Recently, after a well-known fight in the National Assembly, the security officers went up to a special booth for journalists and forcibly removed them from their work area.

The reason was that it was done so the journalists would not record the debate-fight in the NA session hall, although the deputies had already made public what was happening live. Later, NA Speaker Alen Simonyan said that the journalists’ work was unreasonably hindered.

Civilnet journalist Gevorg Tosunyan said that the work of journalists that day was very important for justice, what was happening was documented so that it could be examined in court later.

Gevorg Tosunyan

According to Tosunyan, such restrictions by this government are at the very least incomprehensible and unfounded, it gives the impression that they want to keep journalists away from them.

“There must be clear laws in which cases and how the work of journalists in the National Assembly can be limited, otherwise there are verbal instructions from security officers not allowing journalists to take pictures of this or that incident during the session hall.”

According to him, the journalists and cameramen who are used to posing seemingly scandalous questions and remarks in the NA corridors, videotape disputes and unpleasant dialogues will suffer from these restrictions.

“This government, which has obviously bad relations with some journalists, took the worst path, complicating everyone’s work. After the war of 2020, the government no longer wants its activities to be covered, various obstacles are being created. Contact with the media has been minimized, only the strictly official information is made public.”

The journalist said that it is not clear to them why the journalist should leave the booth during the breaks, except that it is a violation of the labor law, because the journalists are working at the moment, writing a text, publishing it, and also depriving the deputies of the opportunity of being followed in non-working conditions.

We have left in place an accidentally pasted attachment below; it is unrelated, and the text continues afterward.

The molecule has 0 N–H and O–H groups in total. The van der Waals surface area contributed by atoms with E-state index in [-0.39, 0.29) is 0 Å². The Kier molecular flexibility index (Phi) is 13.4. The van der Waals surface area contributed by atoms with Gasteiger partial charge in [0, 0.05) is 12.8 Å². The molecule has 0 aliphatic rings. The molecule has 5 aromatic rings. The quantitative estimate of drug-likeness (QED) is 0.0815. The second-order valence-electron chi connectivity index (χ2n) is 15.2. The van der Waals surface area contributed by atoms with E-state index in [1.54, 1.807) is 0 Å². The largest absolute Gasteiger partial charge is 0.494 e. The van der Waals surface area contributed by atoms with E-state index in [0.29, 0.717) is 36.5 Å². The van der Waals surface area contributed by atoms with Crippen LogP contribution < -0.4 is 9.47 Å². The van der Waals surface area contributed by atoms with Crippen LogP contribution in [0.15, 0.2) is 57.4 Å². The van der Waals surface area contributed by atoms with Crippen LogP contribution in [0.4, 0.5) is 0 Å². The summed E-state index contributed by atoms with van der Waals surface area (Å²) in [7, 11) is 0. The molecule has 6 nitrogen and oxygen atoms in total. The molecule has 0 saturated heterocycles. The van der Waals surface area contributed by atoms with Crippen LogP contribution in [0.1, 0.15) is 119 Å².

He thinks that this restriction is unlikely to have a big impact on his work because he was not in the habit of conducting group interviews in the corridors. He worked with the deputies individually and thinks that honest journalists will be able to communicate with the deputies in a civilized way and get the answers to their questions.

“The main issue that worries me is the aim of taking these steps. If strict regulations are needed, then the verbal orders given to the security officers should be worded in the National Assembly. The rules of the game must be clear and transparent for journalists, MPs and security guards,” Tosunyan said.

According to the new regulations, the journalists accredited in the National Assembly can attend the sitting of the committee with the permission of the chairman of the committee, and during the sitting, they may carry out their professional activities in a place reserved for them.

The attitude of journalists to these changes is ambiguous, they have many concerns, although international experience shows that in the parliaments of many countries there are such restrictions.

This article will help you to get acquainted with them and draw parallels between local and international experiences.

Gayane Asryan